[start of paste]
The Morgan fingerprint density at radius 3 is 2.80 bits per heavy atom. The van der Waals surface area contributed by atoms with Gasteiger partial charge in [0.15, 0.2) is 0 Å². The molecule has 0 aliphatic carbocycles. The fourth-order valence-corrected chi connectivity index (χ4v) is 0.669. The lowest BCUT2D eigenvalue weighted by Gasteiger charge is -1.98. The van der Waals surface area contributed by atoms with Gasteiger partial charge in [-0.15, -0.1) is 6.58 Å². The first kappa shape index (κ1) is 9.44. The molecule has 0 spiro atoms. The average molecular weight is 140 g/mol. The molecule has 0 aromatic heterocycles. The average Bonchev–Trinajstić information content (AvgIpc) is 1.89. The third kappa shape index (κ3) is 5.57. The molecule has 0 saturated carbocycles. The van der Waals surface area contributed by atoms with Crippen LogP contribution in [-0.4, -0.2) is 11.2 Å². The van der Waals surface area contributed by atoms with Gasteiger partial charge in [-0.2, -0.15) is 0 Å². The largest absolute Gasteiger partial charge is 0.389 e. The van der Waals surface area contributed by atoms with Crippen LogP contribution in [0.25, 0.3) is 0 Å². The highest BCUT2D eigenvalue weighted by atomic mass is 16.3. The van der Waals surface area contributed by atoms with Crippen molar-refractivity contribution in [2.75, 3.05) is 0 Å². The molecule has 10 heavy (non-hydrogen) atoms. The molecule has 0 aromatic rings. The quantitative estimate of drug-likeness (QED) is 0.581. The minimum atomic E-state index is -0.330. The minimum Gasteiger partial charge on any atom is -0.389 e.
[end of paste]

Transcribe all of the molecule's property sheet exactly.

The Morgan fingerprint density at radius 3 is 2.80 bits per heavy atom. The van der Waals surface area contributed by atoms with Gasteiger partial charge in [0.15, 0.2) is 0 Å². The molecule has 0 aliphatic carbocycles. The fourth-order valence-corrected chi connectivity index (χ4v) is 0.669. The lowest BCUT2D eigenvalue weighted by Gasteiger charge is -1.98. The van der Waals surface area contributed by atoms with Gasteiger partial charge in [-0.15, -0.1) is 6.58 Å². The first kappa shape index (κ1) is 9.44. The molecule has 0 spiro atoms. The average molecular weight is 140 g/mol. The molecule has 0 aromatic heterocycles. The average Bonchev–Trinajstić information content (AvgIpc) is 1.89. The third kappa shape index (κ3) is 5.57. The molecule has 0 saturated carbocycles. The van der Waals surface area contributed by atoms with Crippen LogP contribution in [-0.4, -0.2) is 11.2 Å². The van der Waals surface area contributed by atoms with Gasteiger partial charge in [-0.2, -0.15) is 0 Å². The largest absolute Gasteiger partial charge is 0.389 e. The van der Waals surface area contributed by atoms with Crippen LogP contribution in [0.25, 0.3) is 0 Å². The highest BCUT2D eigenvalue weighted by atomic mass is 16.3. The van der Waals surface area contributed by atoms with Crippen molar-refractivity contribution in [2.75, 3.05) is 0 Å². The molecule has 10 heavy (non-hydrogen) atoms. The molecule has 0 aromatic rings. The quantitative estimate of drug-likeness (QED) is 0.581. The minimum atomic E-state index is -0.330. The minimum Gasteiger partial charge on any atom is -0.389 e.